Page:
One of the Act Party's founding conceits was that its ideas represented a better way for everyone. Yes, its financial support might come from the very rich, but classical liberalism meant opportunity for all. Roger Douglas came not to uphold privilege but to bury it for good.
In truth, the dream was sullied from the beginning by the presence of punitive social conservatives in the party ranks, and the masses showed no great love for the party's ideas. Act began to look less like a party of visionaries and more like a party of weirdos and chancers.
But even when Rodney Hide became the MP for one of the country's wealthiest electorates, Epsom, in 2005, the party could claim a little of the dream. Hide was coarse, he went to school in Rangiora and had worked on oil rigs – he might represent the burghers of Epsom, but he was not of them. His successor, John Banks, could have have been the working-class hero the party dreamed of, but never really believed in what Act professed to stand for.
And then, in 2014, came David Seymour, the current holder of the electorate that is now Act's sole source of political oxygen. Seymour mght have touted freedom and opportunity, but he was almost immediately all about the protection of privilege. The leader of the party of property rights went to war to prevent developers in Epsom exercising theirs.
In an extraordinary 2015 interview with Interest.co.nz, Seymour railed against "freeloading developers" who sought to build on land they owned in his electorate. He suggested that the electorate's two sought-after state schools, Auckland Grammar and Epsom Girls Grammar, should be able to exclude the children of apartment-dwellers as an alternative to the schools reining in their zones. Because, after all, existing residents had paid for their privilege. They were entitled to it:
Seymour said the risk was that the Grammar Schools may eventually have to restrict admissions, which could affect the entitlements of those who had already bought into the Grammar Zone for their children.
"That's the sort of investment that a lot of people have put in and you have to have some empathy for that," he said.
Owners and tenants of new apartment and townhouse developers in the zones were effectively free-riding on the benefits of being in the zones, which could ultimately hurt the rights of those already in the zones.
So that's the context for Seymour's recent odious letter to Epsom residents, fanning concern about a development planned by Housing New Zealand for a property it owns in Banff Avenue, Epsom – in-zone for both Auckland Grammar and Epsom Girls, where big backyard swimming pools lie limpid in the aerial photographs.
In the letter, he invited them to a public meeting about the plan, which he said would put pressure on parking and other infrastructure. And:
There is also a chance that some of the future residents will have social and mental health issues who will need to have special support measures in place.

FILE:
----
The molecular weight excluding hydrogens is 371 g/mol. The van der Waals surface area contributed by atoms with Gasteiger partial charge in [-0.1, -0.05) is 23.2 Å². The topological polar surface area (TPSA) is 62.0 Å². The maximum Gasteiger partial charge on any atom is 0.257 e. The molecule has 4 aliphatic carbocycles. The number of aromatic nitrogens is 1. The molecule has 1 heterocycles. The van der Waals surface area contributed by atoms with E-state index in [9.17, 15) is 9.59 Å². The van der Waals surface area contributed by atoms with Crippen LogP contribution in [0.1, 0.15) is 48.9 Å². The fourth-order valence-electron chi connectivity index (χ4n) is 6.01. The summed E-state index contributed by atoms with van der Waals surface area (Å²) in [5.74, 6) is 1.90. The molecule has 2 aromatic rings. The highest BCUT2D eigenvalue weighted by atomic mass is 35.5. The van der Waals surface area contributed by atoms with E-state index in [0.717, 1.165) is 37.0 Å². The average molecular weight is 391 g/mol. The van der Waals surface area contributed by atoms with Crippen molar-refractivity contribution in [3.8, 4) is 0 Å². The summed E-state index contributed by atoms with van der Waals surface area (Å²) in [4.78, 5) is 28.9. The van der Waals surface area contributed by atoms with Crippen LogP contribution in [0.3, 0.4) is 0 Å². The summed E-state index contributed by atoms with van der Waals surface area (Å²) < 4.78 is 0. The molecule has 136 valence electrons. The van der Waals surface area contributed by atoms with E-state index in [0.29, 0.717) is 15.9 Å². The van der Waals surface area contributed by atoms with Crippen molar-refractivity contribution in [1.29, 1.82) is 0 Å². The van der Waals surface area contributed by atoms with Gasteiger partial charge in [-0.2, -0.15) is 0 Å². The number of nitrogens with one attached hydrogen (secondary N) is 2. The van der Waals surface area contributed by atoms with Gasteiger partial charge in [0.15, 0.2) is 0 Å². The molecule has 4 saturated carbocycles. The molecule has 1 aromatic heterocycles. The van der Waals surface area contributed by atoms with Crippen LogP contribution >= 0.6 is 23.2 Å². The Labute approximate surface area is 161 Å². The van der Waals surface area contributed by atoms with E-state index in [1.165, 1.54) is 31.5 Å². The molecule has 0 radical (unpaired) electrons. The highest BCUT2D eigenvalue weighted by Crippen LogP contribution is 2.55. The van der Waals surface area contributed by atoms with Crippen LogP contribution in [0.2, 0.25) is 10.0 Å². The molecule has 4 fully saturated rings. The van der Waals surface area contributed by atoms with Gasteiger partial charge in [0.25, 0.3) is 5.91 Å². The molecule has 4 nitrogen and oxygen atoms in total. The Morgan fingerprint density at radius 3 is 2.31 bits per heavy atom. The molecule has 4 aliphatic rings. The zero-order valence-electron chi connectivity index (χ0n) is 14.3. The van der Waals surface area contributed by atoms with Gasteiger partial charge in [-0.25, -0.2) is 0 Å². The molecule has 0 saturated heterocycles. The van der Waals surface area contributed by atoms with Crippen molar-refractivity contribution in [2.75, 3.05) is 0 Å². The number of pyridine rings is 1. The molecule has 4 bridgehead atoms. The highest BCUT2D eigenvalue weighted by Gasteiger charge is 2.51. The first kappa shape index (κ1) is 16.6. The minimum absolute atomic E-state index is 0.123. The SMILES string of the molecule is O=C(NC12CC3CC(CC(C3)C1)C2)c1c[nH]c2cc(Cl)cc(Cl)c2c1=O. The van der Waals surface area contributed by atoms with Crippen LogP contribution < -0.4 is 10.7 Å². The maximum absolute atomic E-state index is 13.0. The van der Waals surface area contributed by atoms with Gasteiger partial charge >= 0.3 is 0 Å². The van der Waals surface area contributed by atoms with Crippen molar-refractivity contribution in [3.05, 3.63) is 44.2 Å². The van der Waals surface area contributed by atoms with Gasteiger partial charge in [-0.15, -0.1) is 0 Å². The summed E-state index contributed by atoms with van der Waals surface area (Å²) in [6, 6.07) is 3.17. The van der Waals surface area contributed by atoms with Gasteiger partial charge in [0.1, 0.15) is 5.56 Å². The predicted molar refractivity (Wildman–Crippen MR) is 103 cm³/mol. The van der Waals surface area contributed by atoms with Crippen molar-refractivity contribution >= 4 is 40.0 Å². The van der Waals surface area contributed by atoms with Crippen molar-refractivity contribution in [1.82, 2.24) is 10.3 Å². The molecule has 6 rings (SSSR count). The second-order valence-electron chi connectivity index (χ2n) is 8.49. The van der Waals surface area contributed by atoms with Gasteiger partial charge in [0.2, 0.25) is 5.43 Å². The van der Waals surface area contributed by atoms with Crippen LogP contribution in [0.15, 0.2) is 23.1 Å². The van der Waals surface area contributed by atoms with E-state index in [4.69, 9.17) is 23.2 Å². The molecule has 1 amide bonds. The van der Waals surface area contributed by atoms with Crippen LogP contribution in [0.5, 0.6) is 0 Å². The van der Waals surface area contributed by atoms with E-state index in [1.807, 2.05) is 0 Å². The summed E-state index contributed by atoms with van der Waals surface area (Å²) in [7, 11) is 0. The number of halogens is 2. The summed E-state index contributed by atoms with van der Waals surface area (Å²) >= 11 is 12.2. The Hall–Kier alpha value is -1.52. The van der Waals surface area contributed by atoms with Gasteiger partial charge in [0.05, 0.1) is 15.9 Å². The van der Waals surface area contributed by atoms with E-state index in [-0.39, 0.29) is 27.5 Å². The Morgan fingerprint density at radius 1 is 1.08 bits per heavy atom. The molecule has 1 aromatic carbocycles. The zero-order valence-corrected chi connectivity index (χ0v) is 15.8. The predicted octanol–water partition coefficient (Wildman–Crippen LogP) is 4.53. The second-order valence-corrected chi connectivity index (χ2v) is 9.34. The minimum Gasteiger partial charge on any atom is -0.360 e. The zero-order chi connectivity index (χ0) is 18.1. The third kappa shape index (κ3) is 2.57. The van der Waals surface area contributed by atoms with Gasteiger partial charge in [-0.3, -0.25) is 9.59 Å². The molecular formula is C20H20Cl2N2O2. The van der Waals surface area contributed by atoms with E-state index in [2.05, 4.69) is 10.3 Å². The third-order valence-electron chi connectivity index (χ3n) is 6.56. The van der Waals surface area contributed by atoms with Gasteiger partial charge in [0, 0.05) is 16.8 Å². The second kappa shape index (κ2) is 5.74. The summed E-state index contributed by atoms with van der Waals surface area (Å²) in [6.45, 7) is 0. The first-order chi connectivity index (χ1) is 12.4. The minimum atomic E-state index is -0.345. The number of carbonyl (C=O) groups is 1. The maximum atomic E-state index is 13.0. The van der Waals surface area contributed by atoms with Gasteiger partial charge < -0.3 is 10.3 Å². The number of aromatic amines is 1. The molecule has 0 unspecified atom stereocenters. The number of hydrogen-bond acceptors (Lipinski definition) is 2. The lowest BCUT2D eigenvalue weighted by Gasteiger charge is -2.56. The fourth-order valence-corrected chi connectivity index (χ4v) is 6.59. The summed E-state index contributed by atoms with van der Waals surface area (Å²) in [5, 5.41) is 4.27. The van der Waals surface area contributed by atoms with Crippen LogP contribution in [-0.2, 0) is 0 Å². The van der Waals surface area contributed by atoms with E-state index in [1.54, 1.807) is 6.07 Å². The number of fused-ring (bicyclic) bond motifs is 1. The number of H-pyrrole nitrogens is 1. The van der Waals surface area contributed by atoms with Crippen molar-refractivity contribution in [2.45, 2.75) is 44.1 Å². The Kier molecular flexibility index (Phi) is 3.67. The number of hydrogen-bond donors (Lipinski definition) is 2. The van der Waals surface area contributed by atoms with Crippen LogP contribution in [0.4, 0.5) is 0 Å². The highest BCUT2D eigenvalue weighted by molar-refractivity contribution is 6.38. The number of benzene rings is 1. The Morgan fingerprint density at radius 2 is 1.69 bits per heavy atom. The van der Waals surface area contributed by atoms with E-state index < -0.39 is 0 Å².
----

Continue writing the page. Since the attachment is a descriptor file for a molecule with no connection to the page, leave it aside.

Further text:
Housing minister Phil Twyford has leapt on the letter, and rightly so. It's nasty, ignorant and stigmatising. Its message is that people living with mental health issues are not welcome in a wealthy suburb (where, presumably, such things are properly kept behind heavy curtains).
But the video from the meeting suggests that the local residents are quite capable of scaremongering themselves. Neighbour Clare Turner assails Housing NZ's Neil Adams with what she thinks she knows about "P contamination", as if methamphetamine consumed by future residents was likely to prowl along the street to her house. It's perfectly fearful.
The irony is that Epsom is not going to get crazed meth-heads living in its new social housing development. The 25 shiny, new apartments are, says Housing NZ, destined for occupation by retired people and small families. Of course they are. The agency isn't about to buy a fight and its more difficult tenants will be kept well clear of leafy suburbs.
But Auckland has a housing deficit and a social housing deficit. Housing NZ is building to address those, and it plans to more than double the number of properties it has under management in the city. As I wrote in The Spinoff earlier this year, that's what happening at the corner of our street in Point Chevalier, where an old bungalow and a 1950s duplex are making way for five new family dwellings being built by Housing NZ. The kids who move in will have access to a new kindergarten and excellent schools – the latter of which are also feeling the squeeze on capacity.
We've lived alongside social housing for nearly 20 years here, and once or twice over that time, it's been a bit hairy. – much as it was, presumably, in the now-derelict properties that Housing NZ wants to develop in Banff Avenue. A number of our neighbours have had long-term health issues, and fewer than a handful have been mentally ill, too much so, in the end, to sustain tenancies. But people need homes. We all deserve that chance.
If it wasn't already clear, it is amply so now that the leader of the Act Party's role in the electorate he was engineered into is to sustain entrenched privilege and validate fear and prejudice. Perhaps the party should just surrender its founding conceit and be done with it.